Once such project is a collaboration to improve the technology needed to sort flexible packaging at Materials Recovery Facilities (MRFs) using the existing recycling collection infrastructure. A workplan and baseline testing in 2016 saw encouraging results and identified end-use opportunities for collected material.

The project was implemented by RRS (Resource Recycling Systems), coordinated by the American Chemistry Council, sponsored by Dow, Nestlé, P&G, PepsiCo, SC Johnson, Sealed Air and Amcor, and with input from the Flexible Packaging Assn. (FPA), the Assn. of Plastic Recyclers (APR) and SPI: The Plastics Industry Assn.

Scale up of the pilot plan is underway. According to Wooster, the key takeaway is “Adding flexible packaging sortation to an existing single-stream MRF is a small incremental cost.”

2. Demand for recycled content fuels material recycling. In some markets, recycled-content demand has been integral to growing an economically viable business for recycling that specific material—polyethylene terephthalate (PET) beverage bottles, for example.

But I can’t remember seeing any flexible packaging innovations that include recycled content as a key component (if do you, please comment below). At the same FPA meeting, 19 packages were recognized in the 2017 Flexible Packaging Achievement Awards and none of them talked about recycled content.

3. Using recycled-content in packaging is an important goal for many brand owners, which is why we included a section on this topic in the Packaging Digest 2017 Sustainable Packaging Study (take the survey now!). Early results show the majority of respondents (69% as of Mon., Mar. 27) say “Yes” when asked, “Does your sustainable packaging strategy include using recycled-content materials in your packages?”


One new idea

These three thoughts led me to ask “Is there a market for recycled-content materials in flexible packaging?” I started my quest for answers with a conversation with Wooster at the FPA meeting, and continue it here with input from others in the flexible packaging supply chain.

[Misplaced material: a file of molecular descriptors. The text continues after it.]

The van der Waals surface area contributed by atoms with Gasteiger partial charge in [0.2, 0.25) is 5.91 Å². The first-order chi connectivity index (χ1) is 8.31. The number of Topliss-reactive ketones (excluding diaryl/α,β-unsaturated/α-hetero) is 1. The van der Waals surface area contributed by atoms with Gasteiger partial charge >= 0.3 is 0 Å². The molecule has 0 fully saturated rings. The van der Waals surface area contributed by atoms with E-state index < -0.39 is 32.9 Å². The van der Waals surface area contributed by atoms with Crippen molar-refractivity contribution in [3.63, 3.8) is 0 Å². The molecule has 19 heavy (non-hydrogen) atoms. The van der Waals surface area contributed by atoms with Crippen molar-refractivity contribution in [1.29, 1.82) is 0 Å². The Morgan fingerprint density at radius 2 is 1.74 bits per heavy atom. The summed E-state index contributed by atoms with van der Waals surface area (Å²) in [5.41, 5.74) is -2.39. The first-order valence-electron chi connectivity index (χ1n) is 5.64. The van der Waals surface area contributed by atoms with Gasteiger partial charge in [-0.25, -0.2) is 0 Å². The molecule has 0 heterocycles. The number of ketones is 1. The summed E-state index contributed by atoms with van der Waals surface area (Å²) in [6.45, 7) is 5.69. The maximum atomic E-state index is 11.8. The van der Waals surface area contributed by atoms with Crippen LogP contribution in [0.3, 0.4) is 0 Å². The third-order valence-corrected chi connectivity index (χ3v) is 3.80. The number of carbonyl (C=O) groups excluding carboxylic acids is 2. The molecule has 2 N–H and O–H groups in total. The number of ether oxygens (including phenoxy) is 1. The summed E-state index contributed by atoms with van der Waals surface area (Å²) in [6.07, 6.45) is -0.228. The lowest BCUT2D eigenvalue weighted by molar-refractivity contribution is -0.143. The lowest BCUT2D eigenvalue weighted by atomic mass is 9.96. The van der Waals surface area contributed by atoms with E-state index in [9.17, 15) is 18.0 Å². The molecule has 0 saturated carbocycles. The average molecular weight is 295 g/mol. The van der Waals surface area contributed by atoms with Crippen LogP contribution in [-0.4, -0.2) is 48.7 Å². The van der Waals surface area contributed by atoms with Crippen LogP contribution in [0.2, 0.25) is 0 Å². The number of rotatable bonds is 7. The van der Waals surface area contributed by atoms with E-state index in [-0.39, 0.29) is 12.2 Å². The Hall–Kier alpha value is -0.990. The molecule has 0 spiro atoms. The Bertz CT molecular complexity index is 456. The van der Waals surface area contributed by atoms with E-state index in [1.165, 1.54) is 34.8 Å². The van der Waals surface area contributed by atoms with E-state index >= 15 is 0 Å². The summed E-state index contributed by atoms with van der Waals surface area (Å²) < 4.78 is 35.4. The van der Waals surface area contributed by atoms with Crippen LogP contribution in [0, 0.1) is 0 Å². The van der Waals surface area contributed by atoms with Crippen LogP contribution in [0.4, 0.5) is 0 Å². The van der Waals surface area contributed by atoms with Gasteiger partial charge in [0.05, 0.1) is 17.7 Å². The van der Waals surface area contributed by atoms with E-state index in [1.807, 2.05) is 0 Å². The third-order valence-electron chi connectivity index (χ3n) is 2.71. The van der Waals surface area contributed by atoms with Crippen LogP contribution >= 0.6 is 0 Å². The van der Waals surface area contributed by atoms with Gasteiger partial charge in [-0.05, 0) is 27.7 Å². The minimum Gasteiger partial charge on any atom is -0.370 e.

From the brand owner’s perspective, we hear from Kelly Murosky, packaging engineer at Seventh Generation, a company that makes sustainability a priority. It launched a recyclable pouch for dishwasher detergent pods in 2016, for example (see photo above), and recently improved the recyclability of its cartons for fabric softener sheets.

Kelly Murosky


From the recycler’s perspective, we have insights from Susan Robinson, director, public affairs, for Waste Management, the leading provider of comprehensive waste management services in North America, including recycling services. Robinson will be speaking at the upcoming SustPack 2017 conference (Apr. 24-26; Scottsdale, AZ) on “Building Trust in Recycling.”

Susan Robinson


And from the flexible packaging manufacturer’s perspective, Sal Pellingra, vp of innovation and technology, ProAmpac, tells me the company has been there, done that (developed films with PCR content)—but with limited market success so far.

Sal Pellingra


Here’s what these experts have to say about recycled-content flexible packaging.


Is there a market for post-consumer recycled (PCR) materials in flexible packaging? Why or why not?

Murosky: There is a market for post-consumer recycled (PCR) materials in flexible packaging because consumers are looking to brand owners to improve packaging sustainability, and brands are responding by reducing their use of virgin petroleum in packaging and increasing their use of PCR films. As flexible films continue to gain popularity, the market for PCR flexible films will continue to expand as well.


Robinson: Flexible packaging covers a range of products—from simple film bags to much more complex laminated “pouches”—like the zipper pouches used for many food products. Flexible packaging used for food-grade products has specific requirements for post-consumer resin (PCR), which makes it more expensive to use.

Furthermore, one of the benefits of flexible packaging is that it is designed with qualities specific to a product, which means that the resin type and laminates are varied. As a result, the cost of using PCR, the unique characteristics of the packaging and the small volumes involved have not led to use of PCR post-consumer resin in flexible packaging.


Pellingra: I believe there is a market just as there is for recyclable flexible packaging. In fact, it seems it’s almost more appropriate to use PCR than to produce recyclable flexible packaging because there isn’t an infrastructure for collecting recyclable flexible packaging unless the packaging uses the How2Recycle label program for in-store recycling.